Monsoon Assemblages

I heard yesterday that my research proposal ‘Monsoon Assemblages’ has been “retained for funding” for a 2015 European Research Commission Starting Grant, pending conclusion of the grant agreement with the University of Westminster.  I am hugely excited about this – it will, if all goes ahead, fund two Post Docs, two Phd students, an administrator (most important!) and my M.Arch Design Studio to work with me on the South Asian urban monsoon for five years. I will be advertising for these positions next year once the agreement has been singed and the project is set up.

This is the abstract of the proposal as submitted:

The ambition of this cutting edge research project is to deliver a ground breaking, interdisciplinary design-driven inquiry into the impacts of changing monsoon climates in three of South Asia’s rapidly growing cities. This will be undertaken at a time when climate change and urban development conspire to produce unlikely futures for urban survival. Extreme weather events, all attributed to the monsoon’s capricious nature, are resulting with increasing frequency in water shortages, power failures, floods, out-breaks of disease, damage to property and loss of life. In responding to these events, the project will challenge the dominant view of the monsoon as a natural meteorological system outside of and distinct from society. Instead it will propose that the monsoon is a co-production of physical and social dynamics entangled within historic lived environments that can be analyzed, worked with, shaped and changed. To do so, an unconventional interdisciplinary team will develop a novel research methodology around the new operative concept of ‘monsoon assemblages.’ This will bring together the spatial design disciplines with the environmental humanities to advance research of lived environments as indivisibly natural, social and political and to propose models for intervening in them through design.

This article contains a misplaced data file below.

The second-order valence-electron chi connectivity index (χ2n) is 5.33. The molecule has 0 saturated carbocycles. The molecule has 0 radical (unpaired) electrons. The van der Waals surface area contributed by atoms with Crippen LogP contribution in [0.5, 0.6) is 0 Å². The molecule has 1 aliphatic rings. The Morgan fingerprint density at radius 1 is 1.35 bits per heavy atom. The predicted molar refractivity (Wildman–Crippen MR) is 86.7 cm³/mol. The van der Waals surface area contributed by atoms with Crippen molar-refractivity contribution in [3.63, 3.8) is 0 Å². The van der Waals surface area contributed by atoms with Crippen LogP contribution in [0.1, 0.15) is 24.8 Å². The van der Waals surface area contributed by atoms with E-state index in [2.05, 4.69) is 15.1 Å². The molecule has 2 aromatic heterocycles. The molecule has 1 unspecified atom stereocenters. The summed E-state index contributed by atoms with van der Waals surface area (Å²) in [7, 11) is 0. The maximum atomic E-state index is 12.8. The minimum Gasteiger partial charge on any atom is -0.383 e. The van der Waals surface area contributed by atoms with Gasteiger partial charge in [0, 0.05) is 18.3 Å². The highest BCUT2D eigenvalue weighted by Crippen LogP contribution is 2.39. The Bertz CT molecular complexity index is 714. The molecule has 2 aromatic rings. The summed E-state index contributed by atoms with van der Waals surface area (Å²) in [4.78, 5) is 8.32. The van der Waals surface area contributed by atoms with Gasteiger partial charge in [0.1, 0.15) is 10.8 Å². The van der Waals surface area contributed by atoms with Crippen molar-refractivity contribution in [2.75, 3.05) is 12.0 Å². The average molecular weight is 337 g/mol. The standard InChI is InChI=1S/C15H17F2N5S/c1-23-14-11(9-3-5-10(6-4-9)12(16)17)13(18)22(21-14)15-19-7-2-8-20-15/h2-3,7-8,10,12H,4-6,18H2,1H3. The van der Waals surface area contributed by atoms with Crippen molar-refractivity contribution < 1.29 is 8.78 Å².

The project aims to shift conceptions and understandings of the monsoon as a natural meteorological system; to deliver a ground breaking new approach to the design of cities by treating the monsoon as an organising principle of urban life, not an external threat; to assess the potential impact of this approach for urban policy, planning and infrastructure investment; to assess the new political, theoretical and aesthetic agendas for the spatial design disciplines and the environmental humanities this opens up; and to engage critically with the climate change adaption paradigm through the innovative idea of climate co-production.

This was the presentation I  gave at an interview in Brussels in September as part of the second stage selection process:

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The context of the proposal is the confluence of changing monsoon climates and rapid urbanisation in South Asia, focused on 3 cities, Chennia, Delhi and Dhaka. This has resulted in accelerating rates of stress, such as flooding, disease and water shortages for urban residents, particularly the urban poor, and climate models predict that extreme precipitation events and weak monsoons are very likely to increase across the 21st C.

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Responses to these challenges come from all sectors of society. In the disciplinary fields my proposal brings together, state of the art is the work of political ecologists Gandy, Kaika and Swyngedouw and the spatial design practice of Mathur and da Cunha, Turpin and Holderness, amongst others. Monsoon Assemblages will construct a new team from these two disciplinary clusters, around the novel concept of climate change design, with a methodological focus on assemblage theory, vital materialism and computational design. I am not aware that this has been attempted before.